Director David O. Russell's vision of America has always been Winesburg, Ohio, hopped up on trucker speed: a place of frantic grotesques distorted by their own need. In his new film, American Hustle—loosely based on the Abscam federal bribery scandal of the 1970s—everyone from New Jersey mayors to federal agents to small-time con artists are so warped by ambition that integrity and even identity become expensive luxury items. The film is a balls-to-the-wall, unbridled love affair with homegrown bullshit and piss-taking. American Bullshit was, in fact, the working title of the film, and in bullshit, it would seem Russell has finally found his true subject matter.
Russell's early films, from Spanking the Monkey to I Heart Huckabee's, were for the most part cynical romps in the fields of the neurotic. Even in last year's charming revisionist romcom Silver Linings Playbook, the characters were bemired in distracting quirks. Maybe this was a statement about the lurking insanity of regular people, but often it seemed like a writer's tic, a defense mechanism against accusations of boring sincerity.
But from the sincerely insincere, American Hustle builds genuine characters. The ersatz glitz of the '70s—the shining polyesters and ambitious decolletage of both man and woman—might as well get a supporting actor credit. A nomination, even.
The film's establishing shot is brilliant in this regard: a humorously long sequence of Christian Bale's potbellied con man, Irving Rosenfeld, gluing a toupee to his head. In a world where appearances are more real than what lies beneath, it is the making of a man. When meticulously permed federal agent Richie DiMaso (Bradley Cooper) makes a move on Rosenfeld's girl almost immediately thereafter, it's an insult. When he musses his rug, it's an unforgivable violation.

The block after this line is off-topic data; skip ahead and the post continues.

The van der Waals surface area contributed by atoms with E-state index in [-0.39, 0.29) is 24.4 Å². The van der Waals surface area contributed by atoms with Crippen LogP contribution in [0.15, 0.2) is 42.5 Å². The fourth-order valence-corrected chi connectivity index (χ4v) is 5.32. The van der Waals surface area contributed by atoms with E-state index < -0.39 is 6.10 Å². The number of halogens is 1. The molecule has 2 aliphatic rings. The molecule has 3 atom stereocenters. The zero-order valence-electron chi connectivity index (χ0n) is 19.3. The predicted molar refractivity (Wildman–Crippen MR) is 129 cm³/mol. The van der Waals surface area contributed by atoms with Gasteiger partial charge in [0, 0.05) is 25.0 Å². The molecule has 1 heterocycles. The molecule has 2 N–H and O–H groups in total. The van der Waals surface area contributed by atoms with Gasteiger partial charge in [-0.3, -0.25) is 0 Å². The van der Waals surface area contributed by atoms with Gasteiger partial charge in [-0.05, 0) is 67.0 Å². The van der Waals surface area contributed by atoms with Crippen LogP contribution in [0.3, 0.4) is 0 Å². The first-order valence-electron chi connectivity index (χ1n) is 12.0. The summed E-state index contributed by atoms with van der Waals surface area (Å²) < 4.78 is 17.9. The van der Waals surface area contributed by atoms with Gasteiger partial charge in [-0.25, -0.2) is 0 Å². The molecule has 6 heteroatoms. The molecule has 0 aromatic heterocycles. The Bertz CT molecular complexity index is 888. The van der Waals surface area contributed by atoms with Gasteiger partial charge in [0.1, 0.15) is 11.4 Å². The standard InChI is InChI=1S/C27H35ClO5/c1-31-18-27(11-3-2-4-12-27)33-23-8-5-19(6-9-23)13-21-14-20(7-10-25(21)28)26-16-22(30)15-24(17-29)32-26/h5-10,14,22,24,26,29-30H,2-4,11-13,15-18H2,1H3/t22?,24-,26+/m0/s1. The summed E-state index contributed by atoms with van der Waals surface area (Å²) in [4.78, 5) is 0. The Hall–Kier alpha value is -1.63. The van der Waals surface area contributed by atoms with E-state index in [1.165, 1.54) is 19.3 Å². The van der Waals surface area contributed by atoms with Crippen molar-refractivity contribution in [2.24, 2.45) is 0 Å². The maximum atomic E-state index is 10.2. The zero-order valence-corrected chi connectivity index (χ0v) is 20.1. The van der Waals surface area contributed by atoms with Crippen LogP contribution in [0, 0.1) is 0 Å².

Rosenfeld and mistress Sydney Prosser (Amy Adams)—his partner in a series of hilariously implausible short cons—have been caught by DiMaso in an undercover sting and are forced to run confidence rackets for the feds in order to nab other grifters. The stakes, inevitably, inflate with DiMaso's coke-fueled ego. By the time they're done, they've invented a fake sheik meant to con the Mafia, a sea of U.S. congressmen and a New Jersey political whore with a heart of gold.
Meanwhile, the hapless Rosenfeld is playing the oldest con of them all: lying to his wife. Rosalyn Rosenfeld is played by Jennifer Lawrence as a creature of wised-up self delusion, a camp parody of crazy womanhood somewhere between Preston Sturges and Rainer Werner Fassbinder. It's the showiest performance of the film—especially during a batshit-angry, lipstick-smearing kiss planted on the mug of her husband's mistress. But as it turns out, American Hustle is the sort of film that loves the mistress more than the wife.
Adams is convincing as the perpetual other woman, trapped in the accent of an English aristocrat. She plays herself romantically against both con man and federal agent, while at the same time hilariously insisting everything has to be real. Her life is a con, but she wants true love. It is possible to believe in her and not believe a word she's saying.
Russell has found equal muses in Cooper and Bale. Cooper's DiMaso is a handsome face gone ticky and feral: a self-hating peacock with eyes animated by a near-constant, lacerating fear. Bale is the actorly equivalent of an extreme sportsman, one step from the abyss at all times. But in the role of a guilt-riddled, slack-bodied charlatan, he's as comfortable as he's been in years.
Halfway through the film's wild pretzel of a plot it's unclear who's conning whom, but it's clear everybody's conning themselves. This is the high wire that makes American Hustle so exhilarating, with the quick turns of a David Mamet or Howard Hawks fast-talkie. Despite its '70s high-criminal subject matter, it is far closer to His Girl Friday than to Goodfellas. Really, it's the sort of flick we've rarely seen since the '40s: a farce with a heart.
Critic's Grade: A
SEE IT: American Hustle is rated R. It opens Friday at Cedar Hills, Eastport, Clackamas, Oak Grove, Cinema 99, Bridgeport, City Center, Division, Lloyd Center, Movies on TV, Sherwood, Tigard, Mill Plain, Cornelius.